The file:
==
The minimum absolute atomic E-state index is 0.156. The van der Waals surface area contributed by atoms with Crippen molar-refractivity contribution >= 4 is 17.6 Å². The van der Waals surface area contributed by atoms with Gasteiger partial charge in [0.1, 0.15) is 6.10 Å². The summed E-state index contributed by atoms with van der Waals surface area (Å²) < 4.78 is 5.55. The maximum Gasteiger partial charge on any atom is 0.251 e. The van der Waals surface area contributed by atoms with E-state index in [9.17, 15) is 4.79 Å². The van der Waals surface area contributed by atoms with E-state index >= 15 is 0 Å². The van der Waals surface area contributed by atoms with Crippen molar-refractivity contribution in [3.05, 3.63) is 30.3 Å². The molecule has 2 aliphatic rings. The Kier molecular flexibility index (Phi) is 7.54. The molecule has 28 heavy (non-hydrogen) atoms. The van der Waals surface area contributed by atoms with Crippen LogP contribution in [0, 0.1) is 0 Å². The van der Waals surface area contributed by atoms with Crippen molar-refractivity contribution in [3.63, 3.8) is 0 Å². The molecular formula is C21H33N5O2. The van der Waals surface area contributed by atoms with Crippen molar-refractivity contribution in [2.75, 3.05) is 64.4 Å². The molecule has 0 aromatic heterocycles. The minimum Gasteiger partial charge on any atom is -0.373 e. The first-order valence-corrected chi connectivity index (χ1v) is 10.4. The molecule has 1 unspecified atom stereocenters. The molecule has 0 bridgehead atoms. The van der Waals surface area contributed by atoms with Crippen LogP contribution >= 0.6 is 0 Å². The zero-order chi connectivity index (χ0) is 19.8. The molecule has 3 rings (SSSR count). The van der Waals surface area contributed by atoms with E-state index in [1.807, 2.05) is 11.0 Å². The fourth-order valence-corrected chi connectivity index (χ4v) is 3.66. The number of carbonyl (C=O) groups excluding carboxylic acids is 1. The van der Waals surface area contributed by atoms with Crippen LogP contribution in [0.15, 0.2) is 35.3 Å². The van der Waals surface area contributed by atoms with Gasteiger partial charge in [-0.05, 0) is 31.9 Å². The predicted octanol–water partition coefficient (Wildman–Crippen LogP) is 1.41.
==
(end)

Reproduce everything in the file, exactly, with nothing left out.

The minimum absolute atomic E-state index is 0.156. The van der Waals surface area contributed by atoms with Crippen molar-refractivity contribution >= 4 is 17.6 Å². The van der Waals surface area contributed by atoms with Gasteiger partial charge in [0.1, 0.15) is 6.10 Å². The summed E-state index contributed by atoms with van der Waals surface area (Å²) < 4.78 is 5.55. The maximum Gasteiger partial charge on any atom is 0.251 e. The van der Waals surface area contributed by atoms with E-state index in [9.17, 15) is 4.79 Å². The van der Waals surface area contributed by atoms with E-state index >= 15 is 0 Å². The van der Waals surface area contributed by atoms with Crippen molar-refractivity contribution in [3.05, 3.63) is 30.3 Å². The molecule has 2 aliphatic rings. The Kier molecular flexibility index (Phi) is 7.54. The molecule has 28 heavy (non-hydrogen) atoms. The van der Waals surface area contributed by atoms with Crippen LogP contribution in [0, 0.1) is 0 Å². The van der Waals surface area contributed by atoms with Crippen molar-refractivity contribution in [3.63, 3.8) is 0 Å². The molecular formula is C21H33N5O2. The van der Waals surface area contributed by atoms with Crippen molar-refractivity contribution in [2.75, 3.05) is 64.4 Å². The molecule has 0 aromatic heterocycles. The minimum Gasteiger partial charge on any atom is -0.373 e. The first-order valence-corrected chi connectivity index (χ1v) is 10.4. The molecule has 1 unspecified atom stereocenters. The molecule has 0 bridgehead atoms. The van der Waals surface area contributed by atoms with Crippen LogP contribution >= 0.6 is 0 Å². The zero-order chi connectivity index (χ0) is 19.8. The molecule has 3 rings (SSSR count). The van der Waals surface area contributed by atoms with E-state index in [1.807, 2.05) is 11.0 Å². The fourth-order valence-corrected chi connectivity index (χ4v) is 3.66. The number of carbonyl (C=O) groups excluding carboxylic acids is 1. The van der Waals surface area contributed by atoms with Crippen LogP contribution in [0.15, 0.2) is 35.3 Å². The van der Waals surface area contributed by atoms with Gasteiger partial charge in [-0.05, 0) is 31.9 Å². The predicted octanol–water partition coefficient (Wildman–Crippen LogP) is 1.41.